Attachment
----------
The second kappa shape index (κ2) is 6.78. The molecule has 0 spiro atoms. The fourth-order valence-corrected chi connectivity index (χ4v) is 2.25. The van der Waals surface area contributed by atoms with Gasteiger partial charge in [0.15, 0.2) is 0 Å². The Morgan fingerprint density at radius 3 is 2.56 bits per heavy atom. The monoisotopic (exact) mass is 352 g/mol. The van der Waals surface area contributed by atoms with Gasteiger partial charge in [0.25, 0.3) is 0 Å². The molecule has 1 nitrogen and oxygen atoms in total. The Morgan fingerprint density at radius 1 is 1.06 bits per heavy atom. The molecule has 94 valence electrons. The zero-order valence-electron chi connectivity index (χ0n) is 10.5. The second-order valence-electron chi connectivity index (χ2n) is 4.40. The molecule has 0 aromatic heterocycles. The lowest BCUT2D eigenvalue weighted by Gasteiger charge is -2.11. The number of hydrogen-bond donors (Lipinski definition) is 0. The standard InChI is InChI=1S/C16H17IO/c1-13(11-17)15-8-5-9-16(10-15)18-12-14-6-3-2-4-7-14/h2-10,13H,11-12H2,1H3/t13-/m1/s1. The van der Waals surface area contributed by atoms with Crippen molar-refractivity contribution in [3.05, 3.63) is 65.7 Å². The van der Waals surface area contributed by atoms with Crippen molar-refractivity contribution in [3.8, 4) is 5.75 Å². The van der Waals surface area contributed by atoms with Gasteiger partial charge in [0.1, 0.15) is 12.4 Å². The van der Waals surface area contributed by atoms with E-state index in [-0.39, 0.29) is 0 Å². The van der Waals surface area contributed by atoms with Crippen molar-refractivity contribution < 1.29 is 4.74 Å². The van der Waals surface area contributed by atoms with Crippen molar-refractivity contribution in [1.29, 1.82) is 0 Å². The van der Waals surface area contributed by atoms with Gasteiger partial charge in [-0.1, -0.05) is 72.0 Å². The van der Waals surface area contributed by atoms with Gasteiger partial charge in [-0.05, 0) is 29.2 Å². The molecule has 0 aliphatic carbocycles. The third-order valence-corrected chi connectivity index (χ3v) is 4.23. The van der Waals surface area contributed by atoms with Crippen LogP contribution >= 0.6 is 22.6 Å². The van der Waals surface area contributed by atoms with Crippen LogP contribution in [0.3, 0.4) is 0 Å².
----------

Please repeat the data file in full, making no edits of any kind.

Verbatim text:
The second kappa shape index (κ2) is 6.78. The molecule has 0 spiro atoms. The fourth-order valence-corrected chi connectivity index (χ4v) is 2.25. The van der Waals surface area contributed by atoms with Gasteiger partial charge in [0.15, 0.2) is 0 Å². The Morgan fingerprint density at radius 3 is 2.56 bits per heavy atom. The monoisotopic (exact) mass is 352 g/mol. The van der Waals surface area contributed by atoms with Gasteiger partial charge in [0.25, 0.3) is 0 Å². The molecule has 1 nitrogen and oxygen atoms in total. The Morgan fingerprint density at radius 1 is 1.06 bits per heavy atom. The molecule has 94 valence electrons. The zero-order valence-electron chi connectivity index (χ0n) is 10.5. The second-order valence-electron chi connectivity index (χ2n) is 4.40. The molecule has 0 aromatic heterocycles. The lowest BCUT2D eigenvalue weighted by Gasteiger charge is -2.11. The number of hydrogen-bond donors (Lipinski definition) is 0. The standard InChI is InChI=1S/C16H17IO/c1-13(11-17)15-8-5-9-16(10-15)18-12-14-6-3-2-4-7-14/h2-10,13H,11-12H2,1H3/t13-/m1/s1. The van der Waals surface area contributed by atoms with Crippen molar-refractivity contribution in [3.05, 3.63) is 65.7 Å². The van der Waals surface area contributed by atoms with Crippen molar-refractivity contribution in [3.8, 4) is 5.75 Å². The van der Waals surface area contributed by atoms with Gasteiger partial charge in [0.1, 0.15) is 12.4 Å². The van der Waals surface area contributed by atoms with E-state index in [-0.39, 0.29) is 0 Å². The van der Waals surface area contributed by atoms with Crippen molar-refractivity contribution < 1.29 is 4.74 Å². The van der Waals surface area contributed by atoms with Crippen molar-refractivity contribution in [1.29, 1.82) is 0 Å². The van der Waals surface area contributed by atoms with Gasteiger partial charge in [-0.1, -0.05) is 72.0 Å². The van der Waals surface area contributed by atoms with Gasteiger partial charge in [-0.05, 0) is 29.2 Å². The molecule has 0 aliphatic carbocycles. The third-order valence-corrected chi connectivity index (χ3v) is 4.23. The van der Waals surface area contributed by atoms with Crippen LogP contribution >= 0.6 is 22.6 Å². The van der Waals surface area contributed by atoms with Crippen LogP contribution in [0.3, 0.4) is 0 Å².